Weight Stigmatization and Ideological Beliefs: Relation to Psychological Functioning in Obese Adults

Authors


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Department of Psychiatry and Behavioral Sciences, Duke University Medical Center, 3116 North Duke Street, Suite 209, Durham, NC 27704. E-mail: fried019@mc.duke.edu

Abstract

Objective: This study evaluated the relation among weight-based stigmatization, ideological beliefs about weight, and psychological functioning in an obese, treatment-seeking sample.

Research Methods and Procedure: Ninety-three obese, treatment-seeking adults (24 men and 69 women) completed a battery of self-report questionnaires measuring psychological adjustment, attitudes about weight, belief in the controllability of weight, and the frequency of weight-based stigmatization.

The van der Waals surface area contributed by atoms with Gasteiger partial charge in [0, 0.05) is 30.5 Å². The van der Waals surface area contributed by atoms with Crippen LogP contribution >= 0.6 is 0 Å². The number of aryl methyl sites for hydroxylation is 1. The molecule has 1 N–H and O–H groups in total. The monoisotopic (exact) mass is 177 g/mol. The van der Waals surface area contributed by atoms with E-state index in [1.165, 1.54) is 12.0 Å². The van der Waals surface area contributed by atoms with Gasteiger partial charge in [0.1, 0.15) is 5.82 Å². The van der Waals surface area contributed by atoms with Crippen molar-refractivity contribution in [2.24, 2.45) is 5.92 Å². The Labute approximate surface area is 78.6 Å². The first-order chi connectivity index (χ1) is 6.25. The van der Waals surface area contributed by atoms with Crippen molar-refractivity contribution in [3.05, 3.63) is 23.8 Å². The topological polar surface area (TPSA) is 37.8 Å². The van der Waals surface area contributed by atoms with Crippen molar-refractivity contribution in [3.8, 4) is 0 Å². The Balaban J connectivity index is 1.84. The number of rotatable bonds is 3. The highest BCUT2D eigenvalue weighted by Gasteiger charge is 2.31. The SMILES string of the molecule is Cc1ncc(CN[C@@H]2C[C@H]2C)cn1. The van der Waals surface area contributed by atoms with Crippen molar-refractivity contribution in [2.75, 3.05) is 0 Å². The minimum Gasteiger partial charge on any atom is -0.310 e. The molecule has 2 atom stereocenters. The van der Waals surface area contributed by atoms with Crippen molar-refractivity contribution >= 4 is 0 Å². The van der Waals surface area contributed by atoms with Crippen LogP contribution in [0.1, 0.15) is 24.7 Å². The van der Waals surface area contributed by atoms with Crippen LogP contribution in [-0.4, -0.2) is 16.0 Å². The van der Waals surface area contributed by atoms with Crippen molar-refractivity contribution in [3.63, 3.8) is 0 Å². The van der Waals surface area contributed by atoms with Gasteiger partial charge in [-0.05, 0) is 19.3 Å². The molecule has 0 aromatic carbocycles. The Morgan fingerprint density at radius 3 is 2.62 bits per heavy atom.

Results: Weight-based stigmatization was a common experience for participants. Frequency of stigmatizing experiences was positively associated with depression, general psychiatric symptoms, and body image disturbance, and negatively associated with self-esteem. Further, participants’ own negative attitudes about weight problems were associated with their psychological distress and moderated the relation between the experience of stigmatization and body image.

Discussion: Weight-based stigmatization is a common experience for obese individuals seeking weight loss treatment and appears to contribute to poor mental health adjustment. The negative effects of these experiences are particularly damaging for those who hold strong antifat beliefs.

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